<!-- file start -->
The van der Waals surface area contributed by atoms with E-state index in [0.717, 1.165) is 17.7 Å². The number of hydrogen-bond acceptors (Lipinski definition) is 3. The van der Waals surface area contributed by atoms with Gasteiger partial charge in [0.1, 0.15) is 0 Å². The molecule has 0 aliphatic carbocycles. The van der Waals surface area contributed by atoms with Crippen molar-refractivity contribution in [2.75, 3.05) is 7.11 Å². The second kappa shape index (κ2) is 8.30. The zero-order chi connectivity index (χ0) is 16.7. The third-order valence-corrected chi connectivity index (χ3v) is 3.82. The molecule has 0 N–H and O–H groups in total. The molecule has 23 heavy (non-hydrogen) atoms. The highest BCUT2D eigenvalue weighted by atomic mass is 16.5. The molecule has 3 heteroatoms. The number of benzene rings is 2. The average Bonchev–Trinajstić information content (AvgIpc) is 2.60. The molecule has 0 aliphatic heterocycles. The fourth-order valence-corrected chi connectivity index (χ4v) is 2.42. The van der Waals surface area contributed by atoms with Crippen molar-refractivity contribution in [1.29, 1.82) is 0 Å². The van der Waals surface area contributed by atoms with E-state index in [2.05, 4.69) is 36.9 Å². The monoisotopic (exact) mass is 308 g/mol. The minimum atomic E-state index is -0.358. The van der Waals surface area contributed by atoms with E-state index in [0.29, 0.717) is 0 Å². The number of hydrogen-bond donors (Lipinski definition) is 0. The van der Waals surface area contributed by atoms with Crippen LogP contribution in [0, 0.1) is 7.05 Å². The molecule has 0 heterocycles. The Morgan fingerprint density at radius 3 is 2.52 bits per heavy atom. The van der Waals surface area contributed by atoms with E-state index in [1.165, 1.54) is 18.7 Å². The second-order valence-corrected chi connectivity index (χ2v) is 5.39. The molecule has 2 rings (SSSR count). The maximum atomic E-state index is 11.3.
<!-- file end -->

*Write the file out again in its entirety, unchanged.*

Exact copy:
The van der Waals surface area contributed by atoms with E-state index in [0.717, 1.165) is 17.7 Å². The number of hydrogen-bond acceptors (Lipinski definition) is 3. The van der Waals surface area contributed by atoms with Gasteiger partial charge in [0.1, 0.15) is 0 Å². The molecule has 0 aliphatic carbocycles. The van der Waals surface area contributed by atoms with Crippen molar-refractivity contribution in [2.75, 3.05) is 7.11 Å². The second kappa shape index (κ2) is 8.30. The zero-order chi connectivity index (χ0) is 16.7. The third-order valence-corrected chi connectivity index (χ3v) is 3.82. The molecule has 0 N–H and O–H groups in total. The molecule has 23 heavy (non-hydrogen) atoms. The highest BCUT2D eigenvalue weighted by atomic mass is 16.5. The molecule has 3 heteroatoms. The number of benzene rings is 2. The average Bonchev–Trinajstić information content (AvgIpc) is 2.60. The molecule has 0 aliphatic heterocycles. The fourth-order valence-corrected chi connectivity index (χ4v) is 2.42. The van der Waals surface area contributed by atoms with Crippen molar-refractivity contribution in [1.29, 1.82) is 0 Å². The van der Waals surface area contributed by atoms with E-state index in [2.05, 4.69) is 36.9 Å². The monoisotopic (exact) mass is 308 g/mol. The minimum atomic E-state index is -0.358. The van der Waals surface area contributed by atoms with E-state index in [0.29, 0.717) is 0 Å². The number of hydrogen-bond donors (Lipinski definition) is 0. The van der Waals surface area contributed by atoms with Crippen LogP contribution in [0, 0.1) is 7.05 Å². The molecule has 0 heterocycles. The Morgan fingerprint density at radius 3 is 2.52 bits per heavy atom. The van der Waals surface area contributed by atoms with E-state index in [1.165, 1.54) is 18.7 Å². The second-order valence-corrected chi connectivity index (χ2v) is 5.39. The molecule has 2 rings (SSSR count). The maximum atomic E-state index is 11.3.